Europe’s tallest Ferris wheel, the UK’s London Eye, is set to take part in what its sponsors are claiming will be the world’s first social media driven light show – controlled by Twitter reactions to the Olympics and Paralympics.
The show kicks off on Friday at 9pm and will continue nightly throughout the duration of the forthcoming Games, lighting up the 135-meter tall Ferris wheel in various colors according to the mood expressed toward the sports fest by British-based users of the popular microblogging site.
A Telegraph report explains that if the general feeling of Olympic-related tweets is positive, then the lights on the wheel will glow yellow. If people are tweeting mainly negative comments, it’ll be purple coloring the wheel. If the British public are split down the middle, it’ll turn green.
As light shows go, this may not be one to stop Thames-side walkers in their stride.
But before we scoff, it should be noted that quite a bit of prep work appears to have gone into making the nightly event possible.
Art and technology outfit Sosolimited, the company behind the 24-minute light show, started tracking Olympic-related tweets in the UK a few months ago and found that the majority of the 20,000 to 60,000 daily posts have been generally favorable toward the Games.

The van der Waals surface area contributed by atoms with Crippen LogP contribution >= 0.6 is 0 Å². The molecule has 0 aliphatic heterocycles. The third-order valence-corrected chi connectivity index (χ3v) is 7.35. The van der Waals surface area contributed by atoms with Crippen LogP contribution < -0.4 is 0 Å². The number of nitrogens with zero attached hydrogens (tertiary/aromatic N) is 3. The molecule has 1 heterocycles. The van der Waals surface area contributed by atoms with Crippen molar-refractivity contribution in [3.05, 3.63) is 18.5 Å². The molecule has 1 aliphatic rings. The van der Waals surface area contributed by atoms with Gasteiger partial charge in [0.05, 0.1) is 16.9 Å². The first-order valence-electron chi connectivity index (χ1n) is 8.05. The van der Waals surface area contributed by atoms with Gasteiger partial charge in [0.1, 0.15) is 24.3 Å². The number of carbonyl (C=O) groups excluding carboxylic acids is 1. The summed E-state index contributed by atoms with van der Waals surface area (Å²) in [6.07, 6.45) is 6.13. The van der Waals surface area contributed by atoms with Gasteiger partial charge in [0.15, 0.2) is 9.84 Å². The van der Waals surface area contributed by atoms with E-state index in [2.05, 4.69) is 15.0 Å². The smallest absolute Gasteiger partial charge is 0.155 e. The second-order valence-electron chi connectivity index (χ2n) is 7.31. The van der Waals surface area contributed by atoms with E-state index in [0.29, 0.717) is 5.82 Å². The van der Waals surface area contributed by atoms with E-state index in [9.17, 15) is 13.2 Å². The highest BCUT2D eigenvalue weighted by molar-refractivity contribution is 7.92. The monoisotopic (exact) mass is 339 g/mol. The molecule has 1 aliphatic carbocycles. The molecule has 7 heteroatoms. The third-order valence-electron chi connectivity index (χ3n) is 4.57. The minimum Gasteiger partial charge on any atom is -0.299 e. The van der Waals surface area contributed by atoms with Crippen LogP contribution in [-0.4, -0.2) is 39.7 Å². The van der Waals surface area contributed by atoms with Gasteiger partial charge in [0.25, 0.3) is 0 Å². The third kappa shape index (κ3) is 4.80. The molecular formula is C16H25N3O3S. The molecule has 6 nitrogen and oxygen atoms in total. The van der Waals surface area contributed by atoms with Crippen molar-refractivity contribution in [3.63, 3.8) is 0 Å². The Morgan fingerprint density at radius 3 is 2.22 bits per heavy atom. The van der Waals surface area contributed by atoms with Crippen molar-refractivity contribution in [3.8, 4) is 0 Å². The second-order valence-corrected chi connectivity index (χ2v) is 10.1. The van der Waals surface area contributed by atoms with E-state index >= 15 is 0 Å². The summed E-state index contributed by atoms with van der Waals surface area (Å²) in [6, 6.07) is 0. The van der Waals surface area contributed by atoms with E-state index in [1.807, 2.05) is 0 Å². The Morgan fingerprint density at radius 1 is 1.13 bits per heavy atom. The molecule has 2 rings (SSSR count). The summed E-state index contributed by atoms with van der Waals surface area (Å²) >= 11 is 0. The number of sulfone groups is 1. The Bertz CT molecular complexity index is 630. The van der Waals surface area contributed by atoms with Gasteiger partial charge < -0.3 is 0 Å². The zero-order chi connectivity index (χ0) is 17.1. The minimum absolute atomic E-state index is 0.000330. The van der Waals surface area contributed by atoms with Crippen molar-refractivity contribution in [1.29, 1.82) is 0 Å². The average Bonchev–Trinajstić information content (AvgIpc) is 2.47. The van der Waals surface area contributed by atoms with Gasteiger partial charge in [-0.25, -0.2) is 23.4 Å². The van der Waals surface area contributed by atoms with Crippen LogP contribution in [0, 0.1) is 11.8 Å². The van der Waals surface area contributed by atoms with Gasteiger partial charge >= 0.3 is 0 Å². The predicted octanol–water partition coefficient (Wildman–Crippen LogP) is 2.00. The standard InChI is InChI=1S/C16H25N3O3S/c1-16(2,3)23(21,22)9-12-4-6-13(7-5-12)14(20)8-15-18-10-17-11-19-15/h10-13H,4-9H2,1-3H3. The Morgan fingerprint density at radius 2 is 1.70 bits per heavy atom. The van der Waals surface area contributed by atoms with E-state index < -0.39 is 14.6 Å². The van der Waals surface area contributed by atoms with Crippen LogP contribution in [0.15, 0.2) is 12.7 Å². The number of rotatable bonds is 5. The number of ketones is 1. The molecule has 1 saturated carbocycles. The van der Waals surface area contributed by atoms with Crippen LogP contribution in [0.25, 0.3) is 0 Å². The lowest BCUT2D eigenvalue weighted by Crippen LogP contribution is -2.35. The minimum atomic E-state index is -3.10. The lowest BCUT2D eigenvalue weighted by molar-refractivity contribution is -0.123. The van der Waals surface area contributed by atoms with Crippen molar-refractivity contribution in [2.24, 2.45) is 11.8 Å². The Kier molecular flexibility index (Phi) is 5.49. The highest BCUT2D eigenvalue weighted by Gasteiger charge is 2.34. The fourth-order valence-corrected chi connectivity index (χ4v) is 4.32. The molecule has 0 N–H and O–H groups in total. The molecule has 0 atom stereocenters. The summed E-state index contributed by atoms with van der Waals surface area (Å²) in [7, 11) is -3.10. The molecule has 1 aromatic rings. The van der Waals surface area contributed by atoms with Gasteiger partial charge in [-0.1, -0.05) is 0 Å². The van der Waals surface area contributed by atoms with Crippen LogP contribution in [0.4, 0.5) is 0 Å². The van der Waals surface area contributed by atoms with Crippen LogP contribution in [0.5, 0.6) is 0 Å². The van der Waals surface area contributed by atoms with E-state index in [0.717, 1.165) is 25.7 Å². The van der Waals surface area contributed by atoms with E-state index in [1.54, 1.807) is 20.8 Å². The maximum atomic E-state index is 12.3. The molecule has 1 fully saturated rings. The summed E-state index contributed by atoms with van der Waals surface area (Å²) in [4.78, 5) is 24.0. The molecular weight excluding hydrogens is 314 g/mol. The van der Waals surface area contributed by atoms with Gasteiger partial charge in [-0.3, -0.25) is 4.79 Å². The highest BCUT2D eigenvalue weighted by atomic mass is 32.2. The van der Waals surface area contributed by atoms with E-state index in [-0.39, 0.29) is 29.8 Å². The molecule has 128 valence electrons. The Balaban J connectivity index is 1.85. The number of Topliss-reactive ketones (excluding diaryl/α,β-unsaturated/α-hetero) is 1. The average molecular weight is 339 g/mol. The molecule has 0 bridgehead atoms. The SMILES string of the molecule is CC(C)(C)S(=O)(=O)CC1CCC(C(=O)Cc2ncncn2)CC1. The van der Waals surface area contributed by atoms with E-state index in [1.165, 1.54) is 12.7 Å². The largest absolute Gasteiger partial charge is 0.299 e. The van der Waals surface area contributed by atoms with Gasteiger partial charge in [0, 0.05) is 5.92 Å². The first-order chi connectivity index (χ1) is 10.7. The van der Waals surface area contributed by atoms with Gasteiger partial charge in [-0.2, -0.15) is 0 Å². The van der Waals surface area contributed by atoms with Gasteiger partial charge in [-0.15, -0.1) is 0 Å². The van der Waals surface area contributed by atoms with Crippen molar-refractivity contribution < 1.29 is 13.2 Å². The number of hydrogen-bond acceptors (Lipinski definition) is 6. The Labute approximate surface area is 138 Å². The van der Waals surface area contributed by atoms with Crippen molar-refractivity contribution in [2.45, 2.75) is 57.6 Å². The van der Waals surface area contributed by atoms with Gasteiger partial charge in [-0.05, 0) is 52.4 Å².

Run by a group of American graduates from the Massachusetts Institute of Technology (MIT), Sosolimited – together with British professor and social media expert Mike Thelwall – has come up with an “intuitive algorithm” to follow the feelings of British tweeters, and are now using it to control the light show.
“The algorithm we developed converts real-time social emotions into color and motion and then tweets to the light show,” Sosolimited founder Justin Manor told the Telegraph. “We distil 24 hours of action into a 24-minute visual concert that embodies the emotional peaks and troughs of the day.”
EDF Energy, the wheel’s sponsor, said on its website, “We just want to give everyone a better view of the way we’re all feeling about London 2012.” So here’s to hoping that in the coming weeks the London Eye will be bathed in a happy yellow hue rather than a depressing, pessimistic purple.